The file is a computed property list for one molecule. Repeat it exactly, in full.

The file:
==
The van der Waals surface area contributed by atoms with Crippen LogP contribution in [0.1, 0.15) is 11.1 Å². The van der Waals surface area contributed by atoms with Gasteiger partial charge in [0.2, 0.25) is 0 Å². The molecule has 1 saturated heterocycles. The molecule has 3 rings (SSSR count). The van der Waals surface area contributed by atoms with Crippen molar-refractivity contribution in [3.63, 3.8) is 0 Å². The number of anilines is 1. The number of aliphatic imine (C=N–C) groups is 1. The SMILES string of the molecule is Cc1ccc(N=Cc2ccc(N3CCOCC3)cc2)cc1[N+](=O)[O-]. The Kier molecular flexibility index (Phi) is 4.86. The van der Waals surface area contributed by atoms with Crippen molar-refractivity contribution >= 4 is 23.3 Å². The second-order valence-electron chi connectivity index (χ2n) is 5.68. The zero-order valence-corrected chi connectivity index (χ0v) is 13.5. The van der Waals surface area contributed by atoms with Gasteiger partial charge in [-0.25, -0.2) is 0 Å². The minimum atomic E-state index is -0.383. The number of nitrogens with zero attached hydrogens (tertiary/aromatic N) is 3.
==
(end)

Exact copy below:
The van der Waals surface area contributed by atoms with Crippen LogP contribution in [0.1, 0.15) is 11.1 Å². The van der Waals surface area contributed by atoms with Gasteiger partial charge in [0.2, 0.25) is 0 Å². The molecule has 1 saturated heterocycles. The molecule has 3 rings (SSSR count). The van der Waals surface area contributed by atoms with Crippen molar-refractivity contribution in [3.63, 3.8) is 0 Å². The number of anilines is 1. The number of aliphatic imine (C=N–C) groups is 1. The SMILES string of the molecule is Cc1ccc(N=Cc2ccc(N3CCOCC3)cc2)cc1[N+](=O)[O-]. The Kier molecular flexibility index (Phi) is 4.86. The van der Waals surface area contributed by atoms with Crippen molar-refractivity contribution >= 4 is 23.3 Å². The second-order valence-electron chi connectivity index (χ2n) is 5.68. The zero-order valence-corrected chi connectivity index (χ0v) is 13.5. The van der Waals surface area contributed by atoms with Gasteiger partial charge in [-0.25, -0.2) is 0 Å². The minimum atomic E-state index is -0.383. The number of nitrogens with zero attached hydrogens (tertiary/aromatic N) is 3.